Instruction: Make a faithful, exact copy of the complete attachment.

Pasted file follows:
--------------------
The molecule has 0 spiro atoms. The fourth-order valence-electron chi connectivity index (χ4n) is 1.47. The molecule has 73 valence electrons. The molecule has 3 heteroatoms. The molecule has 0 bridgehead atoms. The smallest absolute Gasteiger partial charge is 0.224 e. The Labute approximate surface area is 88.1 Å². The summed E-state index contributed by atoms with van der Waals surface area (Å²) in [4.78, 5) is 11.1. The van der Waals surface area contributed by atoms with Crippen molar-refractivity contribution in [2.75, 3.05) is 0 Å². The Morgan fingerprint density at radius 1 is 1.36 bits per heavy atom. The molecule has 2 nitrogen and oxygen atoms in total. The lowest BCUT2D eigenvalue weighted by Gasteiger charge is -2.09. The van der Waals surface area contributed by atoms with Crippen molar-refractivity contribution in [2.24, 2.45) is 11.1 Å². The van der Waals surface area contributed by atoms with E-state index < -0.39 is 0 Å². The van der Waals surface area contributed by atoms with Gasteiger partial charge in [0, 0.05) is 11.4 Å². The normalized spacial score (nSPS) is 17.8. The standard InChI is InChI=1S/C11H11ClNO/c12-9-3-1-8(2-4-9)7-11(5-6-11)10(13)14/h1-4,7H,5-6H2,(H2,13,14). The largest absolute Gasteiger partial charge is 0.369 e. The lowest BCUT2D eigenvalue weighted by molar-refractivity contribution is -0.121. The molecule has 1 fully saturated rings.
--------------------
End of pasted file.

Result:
The molecule has 0 spiro atoms. The fourth-order valence-electron chi connectivity index (χ4n) is 1.47. The molecule has 73 valence electrons. The molecule has 3 heteroatoms. The molecule has 0 bridgehead atoms. The smallest absolute Gasteiger partial charge is 0.224 e. The Labute approximate surface area is 88.1 Å². The summed E-state index contributed by atoms with van der Waals surface area (Å²) in [4.78, 5) is 11.1. The van der Waals surface area contributed by atoms with Crippen molar-refractivity contribution in [2.75, 3.05) is 0 Å². The Morgan fingerprint density at radius 1 is 1.36 bits per heavy atom. The molecule has 2 nitrogen and oxygen atoms in total. The lowest BCUT2D eigenvalue weighted by Gasteiger charge is -2.09. The van der Waals surface area contributed by atoms with Crippen molar-refractivity contribution in [2.24, 2.45) is 11.1 Å². The van der Waals surface area contributed by atoms with E-state index < -0.39 is 0 Å². The van der Waals surface area contributed by atoms with Gasteiger partial charge in [0, 0.05) is 11.4 Å². The normalized spacial score (nSPS) is 17.8. The standard InChI is InChI=1S/C11H11ClNO/c12-9-3-1-8(2-4-9)7-11(5-6-11)10(13)14/h1-4,7H,5-6H2,(H2,13,14). The largest absolute Gasteiger partial charge is 0.369 e. The lowest BCUT2D eigenvalue weighted by molar-refractivity contribution is -0.121. The molecule has 1 fully saturated rings.